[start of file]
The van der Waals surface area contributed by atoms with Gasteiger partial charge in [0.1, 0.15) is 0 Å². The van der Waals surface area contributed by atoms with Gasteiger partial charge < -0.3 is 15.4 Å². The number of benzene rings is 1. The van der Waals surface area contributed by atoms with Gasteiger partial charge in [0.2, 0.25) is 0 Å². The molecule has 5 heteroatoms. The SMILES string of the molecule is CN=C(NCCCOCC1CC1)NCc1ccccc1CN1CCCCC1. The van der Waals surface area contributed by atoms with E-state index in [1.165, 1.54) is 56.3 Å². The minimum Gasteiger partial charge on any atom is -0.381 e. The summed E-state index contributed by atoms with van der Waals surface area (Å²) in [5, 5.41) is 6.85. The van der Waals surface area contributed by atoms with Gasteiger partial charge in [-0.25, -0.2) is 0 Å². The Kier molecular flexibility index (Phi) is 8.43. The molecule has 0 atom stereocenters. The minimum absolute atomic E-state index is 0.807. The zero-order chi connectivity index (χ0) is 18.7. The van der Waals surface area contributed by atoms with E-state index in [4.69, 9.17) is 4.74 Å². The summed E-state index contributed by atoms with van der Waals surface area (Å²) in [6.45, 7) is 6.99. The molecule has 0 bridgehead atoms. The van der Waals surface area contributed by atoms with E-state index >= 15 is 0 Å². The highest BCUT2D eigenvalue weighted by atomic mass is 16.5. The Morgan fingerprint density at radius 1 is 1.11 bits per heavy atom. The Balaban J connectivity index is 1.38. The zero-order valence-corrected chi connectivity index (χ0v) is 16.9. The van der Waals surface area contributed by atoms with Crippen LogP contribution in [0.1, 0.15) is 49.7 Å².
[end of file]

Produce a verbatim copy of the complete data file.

The van der Waals surface area contributed by atoms with Gasteiger partial charge in [0.1, 0.15) is 0 Å². The van der Waals surface area contributed by atoms with Gasteiger partial charge < -0.3 is 15.4 Å². The number of benzene rings is 1. The van der Waals surface area contributed by atoms with Gasteiger partial charge in [0.2, 0.25) is 0 Å². The molecule has 5 heteroatoms. The SMILES string of the molecule is CN=C(NCCCOCC1CC1)NCc1ccccc1CN1CCCCC1. The van der Waals surface area contributed by atoms with E-state index in [1.165, 1.54) is 56.3 Å². The minimum Gasteiger partial charge on any atom is -0.381 e. The summed E-state index contributed by atoms with van der Waals surface area (Å²) in [5, 5.41) is 6.85. The van der Waals surface area contributed by atoms with Gasteiger partial charge in [-0.25, -0.2) is 0 Å². The Kier molecular flexibility index (Phi) is 8.43. The molecule has 0 atom stereocenters. The minimum absolute atomic E-state index is 0.807. The zero-order chi connectivity index (χ0) is 18.7. The van der Waals surface area contributed by atoms with E-state index in [4.69, 9.17) is 4.74 Å². The summed E-state index contributed by atoms with van der Waals surface area (Å²) in [6.45, 7) is 6.99. The molecule has 0 bridgehead atoms. The van der Waals surface area contributed by atoms with E-state index >= 15 is 0 Å². The highest BCUT2D eigenvalue weighted by atomic mass is 16.5. The Morgan fingerprint density at radius 1 is 1.11 bits per heavy atom. The Balaban J connectivity index is 1.38. The zero-order valence-corrected chi connectivity index (χ0v) is 16.9. The van der Waals surface area contributed by atoms with Crippen LogP contribution in [0.1, 0.15) is 49.7 Å².